These are challenging times for inclusion. But Chicago Sinfonietta’s MLK TRIBUTE CONCERT at Chicago’s Symphony Center on January 16th was a reminder that gathering for music under any circumstances can lead to a very good time. From start to finish, multi-cultural exuberance permeated the historically white confines of Orchestra Hall.
Chicago Sinfonietta’s vision
Conductor Paul Freeman, Chicago Sinfonietta’s black founder who passed away in 2015, envisioned an orchestra that modeled and promoted diversity. That mission got a boost when the symphony received a 2016 McArthur Foundation Award for Creative and Effective Institutions. Under the baton of its current Music Director, Mei-Ann Chen, the concert brought Chicago Sinfonietta together with many organizations – Chicago Youth Symphony Orchestras, Merit School of Music, The People’s Music School and Roosevelt University Conservatory Choirs and Alumni Chorus – to honor Dr. Martin Luther King.
MLK Tribute Concert’s real connection
The program notes tried a little too hard to connect the selected works by white male European composers to the themes of Martin Luther King Day. The real connection lies in the subtitle, “Hand in Hand. Side by Side.” This was a night to celebrate the mastery of a complex art form. It was also a chance for audience members of all ages, races and levels of music literacy to sit side by side.
A musical village
NBC’s Art Norman introduced the evening with a broadcaster’s bravado. Chen followed, remarking that it takes a village to raise an orchestra -- and it takes a village to raise an individual musician. Thus, she asked parents and teachers and other such villagers to stand for recognition. The petite, animated Taiwan-born conductor moved on to lead professional and student musicians in Vaughan Williams’ “Fantasia on a Theme by Thomas Tallis.” Clearly, Chen relished the chance to showcase emerging talent alongside the orchestra’s accomplished members.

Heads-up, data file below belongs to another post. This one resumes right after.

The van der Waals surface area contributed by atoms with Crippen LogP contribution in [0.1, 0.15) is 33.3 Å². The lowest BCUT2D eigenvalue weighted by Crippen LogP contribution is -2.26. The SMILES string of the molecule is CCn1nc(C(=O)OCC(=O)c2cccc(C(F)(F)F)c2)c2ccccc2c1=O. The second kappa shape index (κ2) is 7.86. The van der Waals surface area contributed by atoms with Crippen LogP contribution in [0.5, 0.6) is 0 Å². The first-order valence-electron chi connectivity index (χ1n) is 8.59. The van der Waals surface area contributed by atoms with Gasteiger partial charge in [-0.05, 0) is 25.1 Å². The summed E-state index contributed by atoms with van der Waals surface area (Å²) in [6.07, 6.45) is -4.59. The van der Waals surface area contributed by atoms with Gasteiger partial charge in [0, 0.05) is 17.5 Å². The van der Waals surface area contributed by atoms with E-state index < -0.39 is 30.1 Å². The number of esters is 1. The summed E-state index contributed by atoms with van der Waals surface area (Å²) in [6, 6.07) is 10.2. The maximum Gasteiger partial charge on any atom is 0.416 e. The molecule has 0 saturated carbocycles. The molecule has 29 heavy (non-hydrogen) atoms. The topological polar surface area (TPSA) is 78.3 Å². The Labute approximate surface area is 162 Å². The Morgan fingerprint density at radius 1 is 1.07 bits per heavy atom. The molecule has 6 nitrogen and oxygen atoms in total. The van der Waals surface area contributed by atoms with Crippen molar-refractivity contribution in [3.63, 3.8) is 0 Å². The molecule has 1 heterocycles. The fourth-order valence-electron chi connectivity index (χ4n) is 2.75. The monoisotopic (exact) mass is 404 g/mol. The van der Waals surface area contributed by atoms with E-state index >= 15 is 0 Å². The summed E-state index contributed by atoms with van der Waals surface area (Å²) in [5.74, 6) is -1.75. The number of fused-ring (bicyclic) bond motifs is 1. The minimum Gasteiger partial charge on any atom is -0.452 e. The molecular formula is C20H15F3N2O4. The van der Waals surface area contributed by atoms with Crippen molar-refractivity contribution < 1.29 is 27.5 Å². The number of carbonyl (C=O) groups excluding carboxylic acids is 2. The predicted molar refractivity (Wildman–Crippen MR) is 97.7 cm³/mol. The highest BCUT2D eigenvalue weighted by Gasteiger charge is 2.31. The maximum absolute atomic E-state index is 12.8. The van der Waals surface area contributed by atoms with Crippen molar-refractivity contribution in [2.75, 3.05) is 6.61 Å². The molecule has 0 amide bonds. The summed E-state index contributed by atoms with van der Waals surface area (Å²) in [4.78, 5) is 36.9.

Next, the program paused for a notable interlude: Chicago’s first Youth Poet Laureate E’mon Lauren presented a poem that was worlds apart from rarified string instruments. “I feel like scratched vinyl on your wall,” read Lauren who uses poetry to express her experiences as a woman from the ‘hood.
Selections from Vivaldi’s “Concerto for 4 Violins” featured violin soloists Maria Arrua, Tara Lynn Ramsey, Tomer Marcus and Teddy Wiggins. The concert’s highlight was this season’s Assistant Conductor Kalena Bovell leading the orchestra in two of Dvorak’s “Slavonic Dances.” Casting no doubt that she was in full command, the young black woman conducted with innate confidence and charisma.
Closing the program was Beethoven’s “Ode to Joy” accompanied by vocal soloists Kimberly Gunderson, Louise Rogan, Jared Esguerra, Nicholas Davis and Roosevelt University’s choral groups. After that rousing work, it didn’t take much to get every single voice, professional and otherwise, to join in “We Shall Overcome.” The civil rights anthem turned Orchestra Hall into a rousing and inclusive village.
For more information about Chicago Sinfonietta and their upcoming programs, visit the Chicago Sinfonietta website.
About the Author
Susan Lieberman is a playwright, journalist and script consultant who commits most of her waking hours to Chicago theatre. Her Jeff-winning play Arrangement for Two Violas will be published by Chicago Dramaworks in spring 2017.